Is Revving Your Car Bad? (Yes, Don’t Do It Too Much!)

Revving the engine of your car for long periods can lead to serious issues. Car engines ca overheat and become damaged when pushed too hard. Signs that your engine has been over-revved and is in distress include: poor performance and acceleration, knocking or pinging noises, higher than normal operating temperatures and reduced fuel mileage. The violent motion and forces placed on engine components during extended high RPM operation can also cause premature wear of pistons, rings, bearings and other critical parts. To keep your engine happy, drive smoothly without aggressive starts, stops or excessive RPMs. Also be diligent about routine oil changes and tune-ups as recommended in your owner’s manual.

Many drivers enjoy revving their engines, feeling the roar and power under the hood. But is this thrilling habit actually damaging your car?

In this guide, we’ll look at how revving too much can prematurely wear out components and reduce engine life. Yet moderation may not be entirely harmful. We’ll discuss best practices so you can responsibly enjoy your ride.

Some Key Insights for You
  • Revving your car engine can damage components and cause overheating, poor performance, low fuel economy, and noise. Avoid revving too much.
  • Loud noise when revving is from faster exhaust gases and mechanical components rotating at high speeds.
  • Revving before the engine warms up causes wear since oil viscosity isn’t optimal yet for lubrication.
  • Revving shoots RPMs up fast, burning more fuel. Use top gears and optimal RPM range for best efficiency.
  • Occasional quick revs during brisk acceleration or merging are fine. Keep RPMs between 2000-3500 for good fuel economy.

Revving A Car Engine: What Does It Mean?

Revving your car means that you are pushing the accelerator pedal all the way and trying to get the maximum power and speed from your engine, when the car is in park or neutral.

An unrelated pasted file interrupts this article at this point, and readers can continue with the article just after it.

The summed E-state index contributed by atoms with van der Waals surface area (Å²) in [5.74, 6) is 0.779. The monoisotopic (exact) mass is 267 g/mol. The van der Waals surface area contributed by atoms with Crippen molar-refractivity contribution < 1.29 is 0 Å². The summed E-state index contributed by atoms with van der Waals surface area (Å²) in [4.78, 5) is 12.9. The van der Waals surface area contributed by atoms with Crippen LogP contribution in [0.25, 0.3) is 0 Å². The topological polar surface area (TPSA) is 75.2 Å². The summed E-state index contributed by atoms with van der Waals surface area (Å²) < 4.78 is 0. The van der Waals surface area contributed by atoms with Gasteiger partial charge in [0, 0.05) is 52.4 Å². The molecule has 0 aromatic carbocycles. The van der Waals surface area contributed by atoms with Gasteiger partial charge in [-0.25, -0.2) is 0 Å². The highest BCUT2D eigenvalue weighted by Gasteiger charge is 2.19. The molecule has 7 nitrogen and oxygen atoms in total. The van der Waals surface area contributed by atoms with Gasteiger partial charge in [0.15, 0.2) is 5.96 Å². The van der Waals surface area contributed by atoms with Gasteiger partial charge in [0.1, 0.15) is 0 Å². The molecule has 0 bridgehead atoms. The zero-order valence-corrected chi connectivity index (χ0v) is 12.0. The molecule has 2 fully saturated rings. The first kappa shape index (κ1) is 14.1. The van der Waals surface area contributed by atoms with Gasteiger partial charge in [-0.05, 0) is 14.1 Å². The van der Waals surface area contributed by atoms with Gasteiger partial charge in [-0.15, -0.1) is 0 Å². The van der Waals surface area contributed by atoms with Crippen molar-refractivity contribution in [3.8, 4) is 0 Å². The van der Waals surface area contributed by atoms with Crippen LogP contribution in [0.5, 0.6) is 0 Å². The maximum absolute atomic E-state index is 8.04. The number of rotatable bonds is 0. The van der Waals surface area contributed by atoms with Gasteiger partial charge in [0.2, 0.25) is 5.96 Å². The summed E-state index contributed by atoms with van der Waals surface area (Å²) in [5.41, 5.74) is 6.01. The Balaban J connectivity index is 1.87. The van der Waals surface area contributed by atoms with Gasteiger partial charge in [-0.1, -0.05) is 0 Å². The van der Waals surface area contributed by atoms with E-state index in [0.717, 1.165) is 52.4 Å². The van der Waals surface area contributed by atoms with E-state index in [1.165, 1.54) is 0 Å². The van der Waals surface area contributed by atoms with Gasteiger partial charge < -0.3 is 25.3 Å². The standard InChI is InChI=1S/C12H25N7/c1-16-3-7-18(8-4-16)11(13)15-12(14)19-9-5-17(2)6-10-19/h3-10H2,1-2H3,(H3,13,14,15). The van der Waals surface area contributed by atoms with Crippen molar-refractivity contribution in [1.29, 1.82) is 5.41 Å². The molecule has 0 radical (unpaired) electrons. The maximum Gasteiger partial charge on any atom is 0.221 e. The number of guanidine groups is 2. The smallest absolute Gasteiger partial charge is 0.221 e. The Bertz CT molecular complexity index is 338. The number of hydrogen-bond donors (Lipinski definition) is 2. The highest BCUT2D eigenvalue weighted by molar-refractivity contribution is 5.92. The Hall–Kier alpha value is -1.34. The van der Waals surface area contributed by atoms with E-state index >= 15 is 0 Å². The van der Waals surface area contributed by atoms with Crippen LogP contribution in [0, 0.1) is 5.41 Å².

The term ‘Rev’ is a short form of ‘Revolution’. The crankshaft revolution increases as we push the accelerator/gas pedal. As we push the gas pedal, more air is allowed to enter the engine.

When the ECU detects more air in the engine, it will send signals to the fuel injector to inject more fuel. As a result, more energy and heat will be produced when the air/fuel mixture will burn. 

When the engine is revved, the RPM goes up. This means the engine is producing more power. But revving a car engine for longer periods can cause wear and tear on internal components. As a result, your engine may start making loud noises.

Car idling noise is the sound of your engine. It may start at low speeds and gradually get louder as you rev up the engine. Revving up the car also puts engine fluids, such as transmission oil, motor oil, and coolant under high pressure. 

Read my guide on how far can you drive a car on minimum engine oil for more details.

Why Does Engine Make Loud Noises When You Rev Your Car?

When you hit the gas pedal and rev up your engine, two main things cause your car to get loud. First, the exhaust gases start moving crazy fast through the exhaust pipes. This speedy gas flow makes lots of noise on its way out.

Second, the engine’s own parts like bearings and gears start spinning super quick. The faster these pieces spin, the louder their mechanical noise gets too.

So both the ripping exhaust gas and the engine’s own working parts team up to make that roar when you stomp on the gas.

An older engine with worn pieces tends to be naturally louder since the parts don’t spin as smooth as they used to. But even a brand new sports car gets pretty loud at high rpm thanks to extreme exhaust gas speed and engine components going full tilt.

“The more often you rev your car, the faster the piston rings and cylinder sleeves will wear down.”

What Happens When You Rev Your Car Before Engine Warm Up?

If you have just started your car and you are revving it without waiting for it to warm up, it can cause serious damage to your engine.

When you’re just starting the engine, the motor oil takes time to flow from the crankcase to the engine oil galleries and achieve a certain level of viscosity.

As engine temperature increases, the viscosity of motor oil becomes suitable to carry the crankshaft load and bear the stress exerted on the oil films in cylinder walls. 

So, revving the engine before it gets warmed up could cause excessive wear on the engine’s components due to greater friction between connecting rod and crankshaft, and between the piston and cylinder wall. In the long run, it could even cause the engine to be seized up.

Does Revving The Car Burn Gas and Affect Fuel Consumption?